Tag: BAM

Boldly going to Macbeth

Wednesday, February 13th, 2008 | All Things, Arts

At the Brooklyn Academy of Music’s Harvey Theater tonight for Rupert Goold’s justly celebrated production of Macbeth. The show makes its way to New York City for a (sold-out) five week run from England’s Chichester Festival Theatre and a sold-out West End run that earned Evening Standard Theatre Awards for the director and lead actor Patrick Stewart.

Anticipation has been high for the stateside transfer after the lavish praised heaped upon this production by the usually reticent British critics: The Evening Standard‘s Nicholas de Jongh pronounced it the “Macbeth of a lifetime“; The Daily Telegraph’s Charles Spencer called it the “best Macbeth” he had ever seen – this from a man who presumably has seen a lot of Shakespeare.

BAM Harvey

BAM Harvey

What could I possibly add to all the rave reviews? Anthony Ward’s stark, grey-washed set generates a fitting level of eerie foreboding throughout as it multi-purposes as war hospital, a kitchen and a morgue. The visual projections on the back walls ranged from documentary footage of Stalin’s marching armies to dark, dripping blood, adding to the unsettling atmosphere. There were so many moments and performances to admire: Kate Fleetwood’s fiercely sexy take on Lady Macbeth… the innovative staging of Act III’s banquet scene: first as viewed through the guilt-crazed eyes of Macbeth, and then replayed after intermission from the perspective of his guests… the “weyard sisters” making their first appearance as preternatural field nurses, rap-chanting their “Double, double toil and trouble” spell amid zapping lights and booms of thunder (well, that may have been a little gimmicky)… the unbearably drawn-out, horror-stricken silence that follows when exiled future king Macduff (Michael Feast) is told the news of his butchered wife and children…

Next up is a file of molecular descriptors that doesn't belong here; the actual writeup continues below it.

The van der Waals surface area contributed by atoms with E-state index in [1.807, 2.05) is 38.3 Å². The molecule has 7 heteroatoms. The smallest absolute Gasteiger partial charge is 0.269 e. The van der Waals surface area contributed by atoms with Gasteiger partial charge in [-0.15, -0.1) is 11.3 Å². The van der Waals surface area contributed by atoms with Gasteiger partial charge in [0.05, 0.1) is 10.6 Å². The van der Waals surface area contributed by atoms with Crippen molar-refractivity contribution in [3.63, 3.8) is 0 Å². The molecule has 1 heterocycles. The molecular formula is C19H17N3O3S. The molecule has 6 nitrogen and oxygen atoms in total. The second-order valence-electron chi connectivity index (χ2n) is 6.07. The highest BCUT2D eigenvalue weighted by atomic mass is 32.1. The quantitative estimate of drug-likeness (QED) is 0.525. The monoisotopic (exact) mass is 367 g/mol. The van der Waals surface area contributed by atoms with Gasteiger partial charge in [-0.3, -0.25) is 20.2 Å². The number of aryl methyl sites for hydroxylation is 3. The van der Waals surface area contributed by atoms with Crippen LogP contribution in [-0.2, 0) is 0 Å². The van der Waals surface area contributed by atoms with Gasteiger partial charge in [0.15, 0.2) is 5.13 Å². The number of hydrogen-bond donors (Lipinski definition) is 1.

And of course, it hardly needs to be said that Stewart was sublime as Macbeth, making even the simple act of making and eating a sandwich completely menacing. And yet, for all his unchecked ambition and grand, brutal scheming, when he delivers the famous “Tomorrow, and tomorrow, and tomorrow” soliloquy in Act V, it is with the world-weariness of a soldier ready to head home.

Macbeth cast

This production deserves a wide audience, which it may get if speculation of a Broadway transfer proves true. If that happens, I would make but one suggestion: pipe in Alexander Courage‘s Star Trek fight theme music during the final Macduff-Macbeth showdown. Hey, it worked brilliantly in The Cable Guy.

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